This study was not a formal component of the monitoring and evaluation of the national malaria control program, with the primary aim to delve into the impact that reduced transmission is having on the epidemiology of malaria rather than assess the program itself. Prevalence reported in this study is much higher than provincial averages from the national reports (22, 60), which to a large extent can be explained by the higher sensitivity of the MM that were used in these studies as compared to microscopy and RDTs. Molecular tools are much more sensitive at detecting low levels of parasitaemia and are therefore crucial to get a detailed insight on the prevalence of not only clinical disease, but also asymptomatic reservoirs of infection. Microscopic infections in the household, as well as gametocyte carriers were associated with high rate infection households in both years and in 2012-13 many high rate households contained clinical cases, highlighting the utility of clinical and microscopy-based surveillance to identify transmission foci that could be specifically targeted with interventions aimed at reducing not only clinical cases, but the asymptomatic reservoir as well. Although the national program is very effective in determining the impact on a national level, this study facilitates the investigation at a different level of sensitivity, geographical scale and subsequent detection of fine-scale heterogeneity in transmission.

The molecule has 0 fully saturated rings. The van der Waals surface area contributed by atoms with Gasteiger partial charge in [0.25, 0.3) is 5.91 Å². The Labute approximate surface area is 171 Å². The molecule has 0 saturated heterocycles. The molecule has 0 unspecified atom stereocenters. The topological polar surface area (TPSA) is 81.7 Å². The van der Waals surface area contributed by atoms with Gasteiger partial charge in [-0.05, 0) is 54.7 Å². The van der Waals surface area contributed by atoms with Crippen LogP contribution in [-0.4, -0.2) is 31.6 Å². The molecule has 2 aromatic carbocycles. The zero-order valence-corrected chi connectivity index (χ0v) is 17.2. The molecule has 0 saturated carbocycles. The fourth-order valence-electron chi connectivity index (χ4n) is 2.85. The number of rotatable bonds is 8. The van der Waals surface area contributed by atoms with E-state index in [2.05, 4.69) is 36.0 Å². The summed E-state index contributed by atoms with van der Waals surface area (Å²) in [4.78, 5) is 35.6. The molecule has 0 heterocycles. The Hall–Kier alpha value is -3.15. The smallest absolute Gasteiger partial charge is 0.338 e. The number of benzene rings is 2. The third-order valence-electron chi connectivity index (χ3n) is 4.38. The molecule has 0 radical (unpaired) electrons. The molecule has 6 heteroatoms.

Identifying and targeting focal points and hotspots of malaria is highly relevant for malaria control, since these are likely to be the areas where residual malaria transmission will persist, and can become an obstacle in efforts to eliminate malaria (28, 61, 62). In addition they can play a catalysing role: hotspots fuel transmission within transmission foci, and interventions targeted at transmission hotspots therefore have the potential to reduce community-wide malaria transmission (28, 62). Many of the high burden villages found in 2012/13 were also areas of the highest prevalence in 2005, and it remains to be seen if these same areas are still high in prevalence in future. If these hot spots are consistently at the same location, implementation of control tools to target them will be much easier. In other regions in the world, it has been observed that hotspots are remarkably stable even when transmission intensity declines, although clinical incidence might vary with time (28, 63–65). In addition to scaling up conventional vector control tools such as LLINs and indoor residual spraying in these hotspot areas, other tools could be implemented that might prove more useful in these particular areas. Ongoing entomological studies in East Sepik and Madang provinces may advise on the suitability of additional vector control tools. Alternatively targeting the parasite via interventions to reduce the infectious reservoir in these communities, such as mass screening and treatment (MSAT) and mass drug administration (MDA). Modelling has shown that MDA targeting blood and liver stage drugs might be more effective in reducing P. falciparum and P. vivax prevalence than MSAT (66) and implementation of such strategies may be feasible to achieve in these relatively small communities.